Cycling 7,600km to raise funds for India COVID crisis

30 April 2021

  • Sanjiv Patel has already raised £11,000 to help India's hospitals
  • He lost his father and was in intensive care through COVID-19
  • Now taking part in 48-hour static bike relay to raise much-needed funds
  • India suffering deadly second wave with record number of infections

Warwick Business School Associate Fellow Sanjiv Patel who lost his father to COVID-19 is taking part in a 48-hour non-stop bike ride to raise money for the crisis hitting Indian hospitals.

Sanjiv was in intensive care alongside his father after his whole family was struck by the disease, but fortunately pulled through to make a full recovery.

The pictures from India of over-crowded intensive care units (ICU) and hospitals running out of oxygen as a second wave hits the country have brought back painful memories for Sanjiv.

With 386,452 new cases reported on Thursday - the biggest one-day increase on record for any country - and another 3,500 deaths taking the official total past 208,000, Sanjiv is determined to help in any way he can.

Sanjiv has joined the BAPS Swaminarayan Sanstha India Covid Emergency Appeal to cycle 7,600km - the distance from London to Delhi – in a 48-hour static bike relay that starts on Saturday May 1.

Determined: Sanjiv Patel in training for the 48-hour bike relay

Sanjiv, who is Co-Chair of the WBS Global Mentoring Programme and has worked with the charity for 30 years, said: "I can really relate to the challenges because I feel my family and I were in a similar position when this all kicked off last year.

“We all got COVID-19 the week before the UK lockdown in March 2020. Everything in the news was about a lack of hospital beds and ventilators. The images daily were of body bags and mortuaries. We had no one to turn to for support as there was no treatment. Stay and fight at home or end up in hospital at the end of the fight and perhaps not come out again. That was a feeling of being helpless and it was scary.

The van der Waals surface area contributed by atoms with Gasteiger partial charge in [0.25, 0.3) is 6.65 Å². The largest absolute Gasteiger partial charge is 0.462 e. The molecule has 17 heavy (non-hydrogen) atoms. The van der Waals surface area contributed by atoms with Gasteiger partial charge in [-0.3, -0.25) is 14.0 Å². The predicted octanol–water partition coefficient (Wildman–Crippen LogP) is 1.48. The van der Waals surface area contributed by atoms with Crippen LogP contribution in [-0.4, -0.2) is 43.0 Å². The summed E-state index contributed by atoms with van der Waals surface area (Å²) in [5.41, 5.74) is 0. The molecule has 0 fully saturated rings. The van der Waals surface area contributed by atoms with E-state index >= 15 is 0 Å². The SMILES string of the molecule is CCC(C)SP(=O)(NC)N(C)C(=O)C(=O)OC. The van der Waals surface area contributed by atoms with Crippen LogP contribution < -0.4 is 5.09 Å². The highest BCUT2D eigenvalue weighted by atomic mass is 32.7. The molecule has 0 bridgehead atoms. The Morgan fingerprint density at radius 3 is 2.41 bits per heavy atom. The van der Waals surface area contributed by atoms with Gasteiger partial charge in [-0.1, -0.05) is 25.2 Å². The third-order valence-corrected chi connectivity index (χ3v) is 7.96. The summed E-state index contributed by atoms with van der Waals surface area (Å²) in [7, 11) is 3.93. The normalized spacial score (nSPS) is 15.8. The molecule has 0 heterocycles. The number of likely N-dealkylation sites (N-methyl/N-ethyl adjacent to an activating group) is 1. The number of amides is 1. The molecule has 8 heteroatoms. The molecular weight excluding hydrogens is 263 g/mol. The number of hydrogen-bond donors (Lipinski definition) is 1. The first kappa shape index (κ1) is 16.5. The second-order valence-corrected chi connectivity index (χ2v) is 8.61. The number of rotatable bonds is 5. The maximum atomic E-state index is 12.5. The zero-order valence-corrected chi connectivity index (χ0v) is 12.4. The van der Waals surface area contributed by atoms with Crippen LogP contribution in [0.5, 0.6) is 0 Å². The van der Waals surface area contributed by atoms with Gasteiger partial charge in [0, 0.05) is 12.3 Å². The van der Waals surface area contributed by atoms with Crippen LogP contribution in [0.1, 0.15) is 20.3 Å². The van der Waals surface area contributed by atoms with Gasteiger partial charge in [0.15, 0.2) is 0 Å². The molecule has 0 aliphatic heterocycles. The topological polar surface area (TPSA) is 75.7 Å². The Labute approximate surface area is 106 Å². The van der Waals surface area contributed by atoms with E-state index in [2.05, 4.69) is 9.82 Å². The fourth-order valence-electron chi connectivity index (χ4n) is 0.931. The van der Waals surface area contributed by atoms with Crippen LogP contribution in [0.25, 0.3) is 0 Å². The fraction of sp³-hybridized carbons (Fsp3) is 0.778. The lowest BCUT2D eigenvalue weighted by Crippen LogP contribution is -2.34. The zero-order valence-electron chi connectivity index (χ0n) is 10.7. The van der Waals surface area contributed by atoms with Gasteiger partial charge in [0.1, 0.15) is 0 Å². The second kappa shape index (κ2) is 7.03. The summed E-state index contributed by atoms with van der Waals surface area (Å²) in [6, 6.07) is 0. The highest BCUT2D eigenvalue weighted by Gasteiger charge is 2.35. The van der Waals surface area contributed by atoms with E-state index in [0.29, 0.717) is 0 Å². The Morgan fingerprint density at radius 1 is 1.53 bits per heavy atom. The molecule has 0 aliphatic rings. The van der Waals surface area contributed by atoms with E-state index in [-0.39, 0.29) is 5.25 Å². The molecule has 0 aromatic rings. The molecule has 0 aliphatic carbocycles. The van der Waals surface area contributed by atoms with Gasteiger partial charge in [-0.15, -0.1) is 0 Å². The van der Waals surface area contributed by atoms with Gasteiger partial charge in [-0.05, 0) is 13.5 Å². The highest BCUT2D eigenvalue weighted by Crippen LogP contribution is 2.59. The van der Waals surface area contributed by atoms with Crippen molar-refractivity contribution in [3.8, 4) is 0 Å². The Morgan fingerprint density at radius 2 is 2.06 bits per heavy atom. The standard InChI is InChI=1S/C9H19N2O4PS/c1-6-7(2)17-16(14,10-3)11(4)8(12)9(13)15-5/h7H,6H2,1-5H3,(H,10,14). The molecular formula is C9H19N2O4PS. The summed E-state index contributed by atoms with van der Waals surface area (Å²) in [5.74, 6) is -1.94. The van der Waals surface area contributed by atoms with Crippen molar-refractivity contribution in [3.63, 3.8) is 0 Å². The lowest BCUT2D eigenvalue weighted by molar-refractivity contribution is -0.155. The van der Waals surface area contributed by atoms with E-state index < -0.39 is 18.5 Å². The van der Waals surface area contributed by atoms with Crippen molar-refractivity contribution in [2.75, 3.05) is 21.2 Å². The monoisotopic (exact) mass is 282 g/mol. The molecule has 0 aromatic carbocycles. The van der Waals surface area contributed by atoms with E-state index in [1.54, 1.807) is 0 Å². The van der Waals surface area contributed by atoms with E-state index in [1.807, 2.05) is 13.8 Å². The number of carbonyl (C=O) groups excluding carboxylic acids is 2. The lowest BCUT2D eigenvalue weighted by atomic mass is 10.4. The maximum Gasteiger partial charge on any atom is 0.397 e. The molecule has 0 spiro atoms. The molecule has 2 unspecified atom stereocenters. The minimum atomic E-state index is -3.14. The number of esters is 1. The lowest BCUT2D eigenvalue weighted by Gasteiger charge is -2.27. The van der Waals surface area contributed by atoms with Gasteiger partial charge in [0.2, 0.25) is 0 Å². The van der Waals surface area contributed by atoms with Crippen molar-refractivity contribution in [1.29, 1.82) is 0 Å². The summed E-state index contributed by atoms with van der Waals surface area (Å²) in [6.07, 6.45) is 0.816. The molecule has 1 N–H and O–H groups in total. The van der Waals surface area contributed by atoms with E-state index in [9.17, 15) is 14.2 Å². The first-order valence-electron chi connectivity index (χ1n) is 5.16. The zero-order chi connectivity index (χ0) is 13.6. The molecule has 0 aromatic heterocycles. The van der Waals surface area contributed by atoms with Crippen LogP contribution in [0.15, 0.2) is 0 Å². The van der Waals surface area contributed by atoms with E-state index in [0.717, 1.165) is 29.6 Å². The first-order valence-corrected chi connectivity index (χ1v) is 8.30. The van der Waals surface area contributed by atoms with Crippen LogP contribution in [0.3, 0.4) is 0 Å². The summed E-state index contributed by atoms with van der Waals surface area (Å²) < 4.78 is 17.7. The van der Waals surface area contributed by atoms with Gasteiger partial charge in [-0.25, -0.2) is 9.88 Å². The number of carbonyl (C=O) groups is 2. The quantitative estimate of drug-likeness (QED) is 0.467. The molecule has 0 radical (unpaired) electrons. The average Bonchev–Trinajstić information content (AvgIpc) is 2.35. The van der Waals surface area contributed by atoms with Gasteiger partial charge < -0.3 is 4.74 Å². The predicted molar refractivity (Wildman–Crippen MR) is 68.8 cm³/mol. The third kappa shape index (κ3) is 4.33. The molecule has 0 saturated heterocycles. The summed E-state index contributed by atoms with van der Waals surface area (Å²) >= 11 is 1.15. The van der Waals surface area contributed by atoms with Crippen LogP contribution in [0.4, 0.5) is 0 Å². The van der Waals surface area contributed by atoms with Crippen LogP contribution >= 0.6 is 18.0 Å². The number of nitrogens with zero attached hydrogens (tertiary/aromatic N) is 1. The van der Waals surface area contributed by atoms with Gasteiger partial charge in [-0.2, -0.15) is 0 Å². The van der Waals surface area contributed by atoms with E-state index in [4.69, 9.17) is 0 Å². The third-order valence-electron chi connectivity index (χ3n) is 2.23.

"That feeling of desperation and fear of watching it unfold in my whole household of six and not knowing how to get off the runaway train was scary. Oxygen treatment was the one thing they gave me when I was put in intensive care. Although my father didn't make it out, I know that without oxygen treatment, I probably wouldn't be here."

Sanjiv is in close contact with around 200 WBS alumni on the ground in India who are helping in any way they can and has already raised more than £11,000 before the bike relay has begun with the charity’s total at more than £288,000.

“I’m touched by the amazing encouragement and support from the Wbs community from across the world," said Sanjiv. “Every prayer, every contribution, makes a difference.”

The charity has already set up a 500-bed hospital in the assembly hall of a temple, supplying oxygen, ventilators and a number of ICU beds.

It has also secured a supply chain of oxygen tanks and cylinders to provide more than 440 metric tonnes of liquid oxygen, which equates to 50,000 cylinders of medical oxygen every month, to India. The first consignment leaves the UAE on Saturday May 1.

To sponsor Sanjiv and contribute to the appeal go to Sanjiv's JustGiving page and you can track updates through his social media handle ‘sanjivspeaks’. Funds will go directly to those working on the ground.

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